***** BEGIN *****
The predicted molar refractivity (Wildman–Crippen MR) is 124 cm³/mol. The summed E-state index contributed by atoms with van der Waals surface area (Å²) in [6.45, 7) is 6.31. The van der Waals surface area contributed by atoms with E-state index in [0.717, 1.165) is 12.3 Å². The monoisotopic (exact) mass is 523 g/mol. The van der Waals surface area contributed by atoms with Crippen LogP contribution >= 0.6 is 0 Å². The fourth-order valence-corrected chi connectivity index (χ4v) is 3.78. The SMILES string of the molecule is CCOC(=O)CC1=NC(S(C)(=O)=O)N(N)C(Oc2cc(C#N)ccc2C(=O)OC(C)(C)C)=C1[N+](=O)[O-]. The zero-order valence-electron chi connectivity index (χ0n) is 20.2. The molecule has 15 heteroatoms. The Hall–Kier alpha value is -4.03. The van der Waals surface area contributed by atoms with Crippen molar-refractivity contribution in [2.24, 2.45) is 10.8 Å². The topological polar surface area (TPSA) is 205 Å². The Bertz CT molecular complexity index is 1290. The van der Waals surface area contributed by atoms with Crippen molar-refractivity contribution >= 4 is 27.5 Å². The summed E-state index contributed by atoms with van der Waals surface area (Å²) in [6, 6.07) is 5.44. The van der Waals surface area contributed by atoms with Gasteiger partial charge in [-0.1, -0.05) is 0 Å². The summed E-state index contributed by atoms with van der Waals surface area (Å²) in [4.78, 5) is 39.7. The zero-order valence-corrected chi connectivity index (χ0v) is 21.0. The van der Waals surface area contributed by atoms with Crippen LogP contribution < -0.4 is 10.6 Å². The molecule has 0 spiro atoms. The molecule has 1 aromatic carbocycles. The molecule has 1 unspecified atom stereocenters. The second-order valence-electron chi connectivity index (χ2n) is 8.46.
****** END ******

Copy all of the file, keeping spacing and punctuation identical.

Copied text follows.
The predicted molar refractivity (Wildman–Crippen MR) is 124 cm³/mol. The summed E-state index contributed by atoms with van der Waals surface area (Å²) in [6.45, 7) is 6.31. The van der Waals surface area contributed by atoms with E-state index in [0.717, 1.165) is 12.3 Å². The monoisotopic (exact) mass is 523 g/mol. The van der Waals surface area contributed by atoms with Crippen LogP contribution >= 0.6 is 0 Å². The fourth-order valence-corrected chi connectivity index (χ4v) is 3.78. The SMILES string of the molecule is CCOC(=O)CC1=NC(S(C)(=O)=O)N(N)C(Oc2cc(C#N)ccc2C(=O)OC(C)(C)C)=C1[N+](=O)[O-]. The zero-order valence-electron chi connectivity index (χ0n) is 20.2. The molecule has 15 heteroatoms. The Hall–Kier alpha value is -4.03. The van der Waals surface area contributed by atoms with Crippen molar-refractivity contribution in [2.24, 2.45) is 10.8 Å². The topological polar surface area (TPSA) is 205 Å². The Bertz CT molecular complexity index is 1290. The van der Waals surface area contributed by atoms with Crippen molar-refractivity contribution >= 4 is 27.5 Å². The summed E-state index contributed by atoms with van der Waals surface area (Å²) in [6, 6.07) is 5.44. The van der Waals surface area contributed by atoms with Gasteiger partial charge in [-0.1, -0.05) is 0 Å². The summed E-state index contributed by atoms with van der Waals surface area (Å²) in [4.78, 5) is 39.7. The zero-order valence-corrected chi connectivity index (χ0v) is 21.0. The van der Waals surface area contributed by atoms with Crippen LogP contribution < -0.4 is 10.6 Å². The molecule has 0 spiro atoms. The molecule has 1 aromatic carbocycles. The molecule has 1 unspecified atom stereocenters. The second-order valence-electron chi connectivity index (χ2n) is 8.46.